Developing scholarship in nursing - steps within a strategy.
ABSTRACT This paper seeks to share with the reader some of the mechanisms currently being used to generate scholarship in academic nursing, both at the institutional and individual levels. It then goes on to explore other ways in which educational managers might encourage scholarly activity. Finally, it presents the crystallization of ideas generated during discussions conducted with lecturers focusing on their selection of a workable path towards a future of scholarship, for them as an academic. It is intended as food for thought for managers of educational programmes and individual nurse academics as they scan the horizons of the future in an attempt to make the 'best' decisions for the profession of nursing and individuals within it.
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ABSTRACT: The rapid move of nursing in the UK into the university sector in the early 1990s has not only opened up a set of new possibilities for nurse educators but also created a set of new challenges. One such challenge is to transform the teaching cultures of these new departments into a scholastic culture. This article, using Lewin's framework of change along with theories of cultural change, demonstrates the creation of a scholarly forum that would facilitate the creation of a scholarly culture.Teaching and Learning in Nursing 04/2007; DOI:10.1016/j.teln.2007.01.007
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ABSTRACT: This paper seeks to outline how clinical and academic colleagues can work together to promote nursing research and development in order to enhance care delivery. The literature shows that problems concerning capacity and capability continue to impede progress in developing further the contribution that nursing research can make to patient care. The settings which are the focus of this collaboration are a large acute teaching hospital NHS Trust and a post-1992 university. In order to develop firm foundations that a collaborative nursing research strategy could rest on, a SWOT analysis was undertaken. The SWOT analysis demonstrates that there is a clear need to increase the number of nurses participating in research and development activities in both settings. This is a fundamental requirement if evidence based nursing practice is to be a reality.11/2004; 9(6):401-410. DOI:10.1177/136140960400900605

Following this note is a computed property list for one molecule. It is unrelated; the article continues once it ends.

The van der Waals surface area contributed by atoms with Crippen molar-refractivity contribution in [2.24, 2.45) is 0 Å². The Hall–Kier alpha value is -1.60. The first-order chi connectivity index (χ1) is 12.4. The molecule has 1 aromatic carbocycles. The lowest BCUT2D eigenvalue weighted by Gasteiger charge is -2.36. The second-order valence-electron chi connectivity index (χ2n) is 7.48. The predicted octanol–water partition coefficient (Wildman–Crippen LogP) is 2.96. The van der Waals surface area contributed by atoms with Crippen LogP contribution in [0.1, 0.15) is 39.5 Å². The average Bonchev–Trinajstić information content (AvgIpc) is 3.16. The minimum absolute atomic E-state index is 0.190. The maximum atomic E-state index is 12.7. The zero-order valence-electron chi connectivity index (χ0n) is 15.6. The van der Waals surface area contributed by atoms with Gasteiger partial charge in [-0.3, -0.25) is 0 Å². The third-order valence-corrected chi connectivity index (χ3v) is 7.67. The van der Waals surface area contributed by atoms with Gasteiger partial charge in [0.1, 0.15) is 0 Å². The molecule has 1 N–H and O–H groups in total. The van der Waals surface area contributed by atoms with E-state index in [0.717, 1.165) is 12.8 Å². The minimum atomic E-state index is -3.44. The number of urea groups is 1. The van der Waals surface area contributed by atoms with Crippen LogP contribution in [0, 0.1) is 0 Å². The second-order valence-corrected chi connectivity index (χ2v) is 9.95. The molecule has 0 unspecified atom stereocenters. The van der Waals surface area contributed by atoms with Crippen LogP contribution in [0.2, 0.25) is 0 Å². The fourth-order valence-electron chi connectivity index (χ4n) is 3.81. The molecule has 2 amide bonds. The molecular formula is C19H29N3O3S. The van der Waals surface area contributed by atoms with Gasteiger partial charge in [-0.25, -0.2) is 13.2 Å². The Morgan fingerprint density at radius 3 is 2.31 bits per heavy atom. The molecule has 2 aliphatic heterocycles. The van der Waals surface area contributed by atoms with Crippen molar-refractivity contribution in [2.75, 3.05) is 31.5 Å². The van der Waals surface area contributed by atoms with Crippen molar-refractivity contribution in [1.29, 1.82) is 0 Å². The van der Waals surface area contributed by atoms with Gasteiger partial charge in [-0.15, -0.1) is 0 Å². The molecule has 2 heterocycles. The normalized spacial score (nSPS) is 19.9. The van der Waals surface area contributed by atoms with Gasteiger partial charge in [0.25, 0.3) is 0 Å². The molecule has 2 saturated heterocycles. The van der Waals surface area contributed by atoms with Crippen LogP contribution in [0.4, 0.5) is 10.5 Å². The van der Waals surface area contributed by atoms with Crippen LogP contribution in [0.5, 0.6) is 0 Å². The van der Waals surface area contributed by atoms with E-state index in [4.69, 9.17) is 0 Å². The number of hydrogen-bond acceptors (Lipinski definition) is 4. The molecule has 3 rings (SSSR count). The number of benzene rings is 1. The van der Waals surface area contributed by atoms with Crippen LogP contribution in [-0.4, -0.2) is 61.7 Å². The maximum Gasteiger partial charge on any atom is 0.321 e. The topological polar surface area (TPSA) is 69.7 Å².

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ABSTRACT: Background Leadership in the clinical practice environment is important to ensure both optimal patient outcomes and successive generations of motivated and enthusiastic clinicians.Aim The present paper seeks to define and describe clinical leadership and identify the facilitators and barriers to clinical leadership. We also describe strategies to develop clinical leaders in Australia. Key drivers to the development of nursing leaders are strategies that recognize and value clinical expertise. These include models of care that highlight the importance of the nursing role; evidence-based practice and measurement of clinical outcomes; strategies to empower clinicians and mechanisms to ensure participation in clinical decision-making.Key issues Significant barriers to clinical leadership are organizational structures that preclude nurses from clinical decision making; the national shortage of nurses; fiscal constraints; absence of well evaluated models of care and trends towards less skilled clinicians.Conclusions Systematic, strategic initiatives are required to nurture and develop clinical leaders. These strategies need to be collegial collaborations between the academic and health care sectors in order to provide a united voice for advancing the nursing profession.Journal of Nursing Management 03/2006; 14(3):180 - 187. DOI:10.1111/j.1365-2934.2006.00555.x